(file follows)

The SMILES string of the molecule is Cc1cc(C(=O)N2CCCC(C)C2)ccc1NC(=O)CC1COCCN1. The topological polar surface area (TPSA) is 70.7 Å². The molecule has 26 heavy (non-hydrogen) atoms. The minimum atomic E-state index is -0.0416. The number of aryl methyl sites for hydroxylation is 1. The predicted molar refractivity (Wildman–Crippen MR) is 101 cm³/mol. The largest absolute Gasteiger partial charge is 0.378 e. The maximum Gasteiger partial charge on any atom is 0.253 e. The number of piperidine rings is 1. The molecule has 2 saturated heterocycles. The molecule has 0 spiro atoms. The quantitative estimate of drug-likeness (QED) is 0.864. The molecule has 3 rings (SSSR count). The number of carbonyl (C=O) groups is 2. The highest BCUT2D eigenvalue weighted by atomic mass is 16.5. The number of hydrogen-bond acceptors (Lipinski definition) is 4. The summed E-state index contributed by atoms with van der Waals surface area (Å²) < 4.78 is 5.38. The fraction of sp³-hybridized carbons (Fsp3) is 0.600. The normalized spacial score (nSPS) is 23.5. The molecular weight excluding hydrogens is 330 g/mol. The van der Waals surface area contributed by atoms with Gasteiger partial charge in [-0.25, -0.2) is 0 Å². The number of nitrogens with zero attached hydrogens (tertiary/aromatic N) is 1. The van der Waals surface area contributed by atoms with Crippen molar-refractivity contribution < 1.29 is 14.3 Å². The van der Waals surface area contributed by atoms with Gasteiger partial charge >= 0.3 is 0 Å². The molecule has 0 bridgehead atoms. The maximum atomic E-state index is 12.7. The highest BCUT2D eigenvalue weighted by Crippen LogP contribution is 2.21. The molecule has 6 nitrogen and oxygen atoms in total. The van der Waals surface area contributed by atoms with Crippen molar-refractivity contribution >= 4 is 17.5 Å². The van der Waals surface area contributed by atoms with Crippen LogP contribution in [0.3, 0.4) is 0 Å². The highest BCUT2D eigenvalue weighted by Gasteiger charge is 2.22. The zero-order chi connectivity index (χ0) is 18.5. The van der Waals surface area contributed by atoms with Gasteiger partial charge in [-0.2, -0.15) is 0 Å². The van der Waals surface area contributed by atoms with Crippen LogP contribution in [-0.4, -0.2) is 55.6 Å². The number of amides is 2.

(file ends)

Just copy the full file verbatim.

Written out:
The SMILES string of the molecule is Cc1cc(C(=O)N2CCCC(C)C2)ccc1NC(=O)CC1COCCN1. The topological polar surface area (TPSA) is 70.7 Å². The molecule has 26 heavy (non-hydrogen) atoms. The minimum atomic E-state index is -0.0416. The number of aryl methyl sites for hydroxylation is 1. The predicted molar refractivity (Wildman–Crippen MR) is 101 cm³/mol. The largest absolute Gasteiger partial charge is 0.378 e. The maximum Gasteiger partial charge on any atom is 0.253 e. The number of piperidine rings is 1. The molecule has 2 saturated heterocycles. The molecule has 0 spiro atoms. The quantitative estimate of drug-likeness (QED) is 0.864. The molecule has 3 rings (SSSR count). The number of carbonyl (C=O) groups is 2. The highest BCUT2D eigenvalue weighted by atomic mass is 16.5. The number of hydrogen-bond acceptors (Lipinski definition) is 4. The summed E-state index contributed by atoms with van der Waals surface area (Å²) < 4.78 is 5.38. The fraction of sp³-hybridized carbons (Fsp3) is 0.600. The normalized spacial score (nSPS) is 23.5. The molecular weight excluding hydrogens is 330 g/mol. The van der Waals surface area contributed by atoms with Gasteiger partial charge in [-0.25, -0.2) is 0 Å². The number of nitrogens with zero attached hydrogens (tertiary/aromatic N) is 1. The van der Waals surface area contributed by atoms with Crippen molar-refractivity contribution < 1.29 is 14.3 Å². The van der Waals surface area contributed by atoms with Gasteiger partial charge >= 0.3 is 0 Å². The molecule has 0 bridgehead atoms. The maximum atomic E-state index is 12.7. The highest BCUT2D eigenvalue weighted by Crippen LogP contribution is 2.21. The molecule has 6 nitrogen and oxygen atoms in total. The van der Waals surface area contributed by atoms with Crippen molar-refractivity contribution >= 4 is 17.5 Å². The van der Waals surface area contributed by atoms with Crippen LogP contribution in [0.3, 0.4) is 0 Å². The highest BCUT2D eigenvalue weighted by Gasteiger charge is 2.22. The zero-order chi connectivity index (χ0) is 18.5. The van der Waals surface area contributed by atoms with Gasteiger partial charge in [-0.2, -0.15) is 0 Å². The van der Waals surface area contributed by atoms with Crippen LogP contribution in [-0.4, -0.2) is 55.6 Å². The number of amides is 2.